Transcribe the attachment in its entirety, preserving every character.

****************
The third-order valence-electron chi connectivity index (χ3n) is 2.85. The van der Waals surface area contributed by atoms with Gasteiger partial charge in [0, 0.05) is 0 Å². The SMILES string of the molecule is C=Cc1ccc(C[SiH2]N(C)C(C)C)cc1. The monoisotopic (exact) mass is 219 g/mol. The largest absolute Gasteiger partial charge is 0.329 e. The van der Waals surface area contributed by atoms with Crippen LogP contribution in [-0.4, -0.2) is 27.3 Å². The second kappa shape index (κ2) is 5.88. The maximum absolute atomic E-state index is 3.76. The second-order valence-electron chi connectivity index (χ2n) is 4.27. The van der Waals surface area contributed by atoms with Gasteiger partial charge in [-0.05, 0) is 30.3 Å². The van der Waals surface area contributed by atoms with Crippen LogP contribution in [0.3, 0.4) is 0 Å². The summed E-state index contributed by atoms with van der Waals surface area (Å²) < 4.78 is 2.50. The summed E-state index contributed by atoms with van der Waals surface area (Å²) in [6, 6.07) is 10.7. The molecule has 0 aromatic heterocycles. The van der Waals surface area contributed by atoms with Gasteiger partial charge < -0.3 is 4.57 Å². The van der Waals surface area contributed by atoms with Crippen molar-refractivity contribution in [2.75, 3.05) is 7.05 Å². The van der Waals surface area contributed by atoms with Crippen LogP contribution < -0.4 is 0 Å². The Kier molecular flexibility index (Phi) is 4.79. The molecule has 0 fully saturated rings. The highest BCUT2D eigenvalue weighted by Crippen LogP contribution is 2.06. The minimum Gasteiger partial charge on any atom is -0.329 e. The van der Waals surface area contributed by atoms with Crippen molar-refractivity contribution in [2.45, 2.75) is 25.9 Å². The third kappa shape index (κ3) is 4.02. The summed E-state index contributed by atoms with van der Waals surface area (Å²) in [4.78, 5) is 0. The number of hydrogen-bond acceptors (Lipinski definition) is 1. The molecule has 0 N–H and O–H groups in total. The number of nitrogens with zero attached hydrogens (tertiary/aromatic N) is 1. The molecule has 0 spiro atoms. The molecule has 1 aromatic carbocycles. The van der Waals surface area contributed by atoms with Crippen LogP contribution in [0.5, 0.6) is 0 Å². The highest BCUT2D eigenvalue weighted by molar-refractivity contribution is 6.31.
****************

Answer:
The third-order valence-electron chi connectivity index (χ3n) is 2.85. The van der Waals surface area contributed by atoms with Gasteiger partial charge in [0, 0.05) is 0 Å². The SMILES string of the molecule is C=Cc1ccc(C[SiH2]N(C)C(C)C)cc1. The monoisotopic (exact) mass is 219 g/mol. The largest absolute Gasteiger partial charge is 0.329 e. The van der Waals surface area contributed by atoms with Crippen LogP contribution in [-0.4, -0.2) is 27.3 Å². The second kappa shape index (κ2) is 5.88. The maximum absolute atomic E-state index is 3.76. The second-order valence-electron chi connectivity index (χ2n) is 4.27. The van der Waals surface area contributed by atoms with Gasteiger partial charge in [-0.05, 0) is 30.3 Å². The van der Waals surface area contributed by atoms with Crippen LogP contribution in [0.3, 0.4) is 0 Å². The summed E-state index contributed by atoms with van der Waals surface area (Å²) < 4.78 is 2.50. The summed E-state index contributed by atoms with van der Waals surface area (Å²) in [6, 6.07) is 10.7. The molecule has 0 aromatic heterocycles. The van der Waals surface area contributed by atoms with Gasteiger partial charge < -0.3 is 4.57 Å². The van der Waals surface area contributed by atoms with Crippen molar-refractivity contribution in [2.75, 3.05) is 7.05 Å². The van der Waals surface area contributed by atoms with Crippen LogP contribution < -0.4 is 0 Å². The Kier molecular flexibility index (Phi) is 4.79. The molecule has 0 fully saturated rings. The highest BCUT2D eigenvalue weighted by Crippen LogP contribution is 2.06. The minimum Gasteiger partial charge on any atom is -0.329 e. The van der Waals surface area contributed by atoms with Crippen molar-refractivity contribution in [2.45, 2.75) is 25.9 Å². The third kappa shape index (κ3) is 4.02. The summed E-state index contributed by atoms with van der Waals surface area (Å²) in [4.78, 5) is 0. The number of hydrogen-bond acceptors (Lipinski definition) is 1. The molecule has 0 N–H and O–H groups in total. The number of nitrogens with zero attached hydrogens (tertiary/aromatic N) is 1. The molecule has 0 spiro atoms. The molecule has 1 aromatic carbocycles. The van der Waals surface area contributed by atoms with Crippen LogP contribution in [0.5, 0.6) is 0 Å². The highest BCUT2D eigenvalue weighted by molar-refractivity contribution is 6.31.